Prop 36 would not benefit any criminal who has ever been convicted of a violent crime such as Schwarzenegger's big three: murder, rape or child molestation.
Nor would it automatically re-sentence prisoners who have not been convicted of violent crime, like Prop 66 would have.
Under Prop 36, a judge must decide whether a shorter sentence would pose a risk to public safety.
Prop 36 also promises not to redefine the definition of serious or violent crime or change the Three Strikes law's effect on second strikers.
The campaign linked to a Aug. 2 poll estimation that said their cause has won at least 70 percent of the vote.
Those few who still support the Three Strikes law as it stands, who oppose the Prop 36 campaign, say that the Three Strikes law does its job.
They point to the decrease of crime in California that supposedly came on the heels of the 1994 law.
The Three Strikes law was voted during the aftermath of the murder of Polly Klaas, a 12-year-old girl who was abducted from a slumber party from her home in Petaluma and strangled by Richard Allen Davis, a career violent criminal.
"I knew the day that they caught that fucking scumbag that killed Polly Klaas that it was gonna be used to do something to the legal system. I felt the temperature of the public reaction to the horror of the crime. The moment they began talking about Three Strikes I knew that I was facing life in prison every day from then on in, even for a felony possession [charge]," said A. Razor, a renowned outlaw poet who was himself a "career criminal" before and after the law hit the California legal system.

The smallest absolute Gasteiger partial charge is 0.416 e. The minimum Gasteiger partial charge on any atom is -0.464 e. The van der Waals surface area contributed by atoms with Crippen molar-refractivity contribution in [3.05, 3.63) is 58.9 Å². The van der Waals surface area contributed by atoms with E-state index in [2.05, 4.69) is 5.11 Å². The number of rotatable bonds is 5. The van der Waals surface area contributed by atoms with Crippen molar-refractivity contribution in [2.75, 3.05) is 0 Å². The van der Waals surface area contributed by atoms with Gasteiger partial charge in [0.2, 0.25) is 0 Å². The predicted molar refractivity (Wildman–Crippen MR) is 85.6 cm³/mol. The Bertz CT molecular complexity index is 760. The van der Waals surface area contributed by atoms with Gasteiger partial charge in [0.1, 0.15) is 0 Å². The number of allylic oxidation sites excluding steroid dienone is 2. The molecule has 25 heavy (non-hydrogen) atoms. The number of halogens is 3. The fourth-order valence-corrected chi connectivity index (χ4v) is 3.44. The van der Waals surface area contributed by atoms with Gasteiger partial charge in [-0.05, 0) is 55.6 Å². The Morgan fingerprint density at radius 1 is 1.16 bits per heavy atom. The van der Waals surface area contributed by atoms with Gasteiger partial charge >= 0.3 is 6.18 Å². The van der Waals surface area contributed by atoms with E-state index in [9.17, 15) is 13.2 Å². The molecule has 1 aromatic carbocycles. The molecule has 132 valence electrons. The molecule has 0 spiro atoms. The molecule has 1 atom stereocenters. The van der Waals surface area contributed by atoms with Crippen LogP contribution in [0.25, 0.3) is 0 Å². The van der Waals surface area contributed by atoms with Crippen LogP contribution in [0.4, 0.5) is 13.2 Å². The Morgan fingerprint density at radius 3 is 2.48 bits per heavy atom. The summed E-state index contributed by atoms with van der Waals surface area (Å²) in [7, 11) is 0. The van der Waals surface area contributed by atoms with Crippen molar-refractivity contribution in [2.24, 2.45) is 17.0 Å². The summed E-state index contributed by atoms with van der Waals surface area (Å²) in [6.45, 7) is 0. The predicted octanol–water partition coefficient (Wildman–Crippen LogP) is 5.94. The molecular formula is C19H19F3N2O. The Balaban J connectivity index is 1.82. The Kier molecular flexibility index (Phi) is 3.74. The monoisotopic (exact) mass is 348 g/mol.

When A. Razor (an alias) was arrested in 2004 in Marin County, a wealthy and conservative place across the Golden Gate Bridge, in possession of two loaded weapons and five different types of drugs, he was driving on a suspended license and had evidence of involvement in manufacturing, cultivating and distributing controlled substances.
For almost ten years, San Francisco District Attorney Terence Hallinan and then-Assistant District Attorney Kamala Harris had been trying to prosecute A. Razor in San Francisco, with task forces following him wherever he went.
Hallinan, a notoriously left-wing lawyer, had opposed the Three Strikes law from the beginning.
In 2004, when A. Razor was arrested, Harris beat out Hallinan in the election, and became the next D.A. (she is now the state Attorney General).
With his regular lawyer busy with a high-profile murder case, A. Razor asked Hallinan to take him on as his first private criminal client in nearly 20 years.
Seeing it as an opportunity to take action against the Three Strikes law, Hallinan agreed.
A. Razor had two strikes to his name already and faced being convicted of nine "strikable" offenses in his new case, making it likely that he'd "die in Pelican Bay," he said.